Oxygen homeostasis is critical to all animals, as both excess (hyperoxia) and reduced (hypoxia)\nlevels of oxygen can result in pathological changes and ultimately in the loss of cellular and\norganismal viability. Complex systems have evolved to sense and adapt to changes in cellular\noxygen availability, and the hypoxia-inducible factor HIF plays a pivotal role in this elaborate\nmolecular network. In normoxic conditions the á-subunit of HIF becomes hydroxylated by HIF\nprolyl 4-hydroxylases (HIF-P4Hs 1-3), earmarking HIF-á for proteasomal degradation.\nAdditionally, in the presence of oxygen the hydroxylation of an asparagine residue by the HIF\nasparaginyl hydroxylase FIH inhibits the transactivation of HIF-target genes by blocking the\ninteraction of HIF-á with a transcriptional coactivator. In addition to being a feature of an\norganism’s normal life, hypoxia is also characteristic of many common diseases such as severe\nanemia and myocardial infarction, and it notably decreases these hydroxylation reactions, as HIFP4Hs\nand FIH have an absolute requirement for oxygen as a cosubstrate. HIF-á thus escapes\ndegradation and translocates into the nucleus, where it dimerizes with HIF-â and recruits\ntranscriptional coactivators to the hypoxia-response elements of target genes, inducing their\ntranscription and triggering the hypoxia response aimed at restoring cellular oxygen homeostasis.\nIn this study we generated a genetically modified HIF-P4H-2 hypomorphic mouse line that\nexpresses only 8% of the wild-type HIF-P4H-2 mRNA in the heart. We showed that chronic\ncardiac HIF-P4H-2 deficiency leads to stabilization of HIF-1á and HIF-2á and protects the heart\nagainst acute ischemia-reperfusion injury without causing any adverse effects.\nFurthermore, we identified and cloned a novel human transmembrane prolyl 4-hydroxylase\nP4H-TM and showed that it regulates HIF-1á protein levels in cellulo and hydroxylates HIF-1á in\nvitro similarly to the HIF-P4Hs, but may also have other physiological substrates. Using forward\ngenetic tools we showed that lack of P4H-TM during development leads to basement membrane\ndefects and compromised kidney function in zebrafish embryos.\nFinally, we demonstrated that FIH displays substrate selectivity in terms of hydroxylation and\nbinding of HIF-1á and novel substrates Notch1-3. We showed that FIH has higher affinity for\noxygen with Notch1 than with HIF-1á as a substrate, implying that FIH-mediated hydroxylation\nof Notch can continue in oxygen concentrations where HIF-1á hydroxylation would be markedly\nreduced.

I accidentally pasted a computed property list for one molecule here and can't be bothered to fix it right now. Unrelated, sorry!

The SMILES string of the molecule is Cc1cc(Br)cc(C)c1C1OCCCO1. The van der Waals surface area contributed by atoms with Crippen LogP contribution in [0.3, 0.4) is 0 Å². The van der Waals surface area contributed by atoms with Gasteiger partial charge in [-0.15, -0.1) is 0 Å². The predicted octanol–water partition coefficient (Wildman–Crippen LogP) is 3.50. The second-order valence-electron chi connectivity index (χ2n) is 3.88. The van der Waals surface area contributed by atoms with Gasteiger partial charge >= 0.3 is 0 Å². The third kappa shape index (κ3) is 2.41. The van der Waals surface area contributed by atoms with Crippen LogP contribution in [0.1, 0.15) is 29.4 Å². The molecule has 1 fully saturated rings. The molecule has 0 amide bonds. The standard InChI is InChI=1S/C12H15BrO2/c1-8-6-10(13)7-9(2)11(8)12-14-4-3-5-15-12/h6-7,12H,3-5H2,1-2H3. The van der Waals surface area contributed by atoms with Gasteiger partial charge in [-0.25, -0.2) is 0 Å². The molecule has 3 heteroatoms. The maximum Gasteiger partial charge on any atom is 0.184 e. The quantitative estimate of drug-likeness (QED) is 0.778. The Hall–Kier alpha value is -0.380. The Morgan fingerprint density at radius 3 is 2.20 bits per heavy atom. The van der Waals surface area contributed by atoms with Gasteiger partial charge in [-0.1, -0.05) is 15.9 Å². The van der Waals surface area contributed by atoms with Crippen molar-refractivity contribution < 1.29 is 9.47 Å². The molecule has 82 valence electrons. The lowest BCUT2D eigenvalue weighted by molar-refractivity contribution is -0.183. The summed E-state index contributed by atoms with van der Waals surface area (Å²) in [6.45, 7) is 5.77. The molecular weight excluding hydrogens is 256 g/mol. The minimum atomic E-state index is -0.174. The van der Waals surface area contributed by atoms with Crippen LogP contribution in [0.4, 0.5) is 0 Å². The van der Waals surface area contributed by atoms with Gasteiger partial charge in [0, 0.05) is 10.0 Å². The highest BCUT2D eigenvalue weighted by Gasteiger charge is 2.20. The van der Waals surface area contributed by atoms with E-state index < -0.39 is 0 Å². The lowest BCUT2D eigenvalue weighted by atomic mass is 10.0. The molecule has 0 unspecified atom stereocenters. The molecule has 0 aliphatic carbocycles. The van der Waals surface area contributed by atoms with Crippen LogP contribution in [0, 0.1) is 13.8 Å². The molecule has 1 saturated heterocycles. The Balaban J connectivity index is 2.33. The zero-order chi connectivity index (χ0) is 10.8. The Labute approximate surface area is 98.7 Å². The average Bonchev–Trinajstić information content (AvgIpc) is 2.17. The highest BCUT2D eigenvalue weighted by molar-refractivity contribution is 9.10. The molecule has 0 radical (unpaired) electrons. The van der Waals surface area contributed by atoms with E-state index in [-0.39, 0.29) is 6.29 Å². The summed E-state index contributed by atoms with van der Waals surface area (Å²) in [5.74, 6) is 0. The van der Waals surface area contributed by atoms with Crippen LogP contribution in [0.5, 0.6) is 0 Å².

184 s.
Hyvärinen Jaana
Tuotekoodi 013971
22,50 €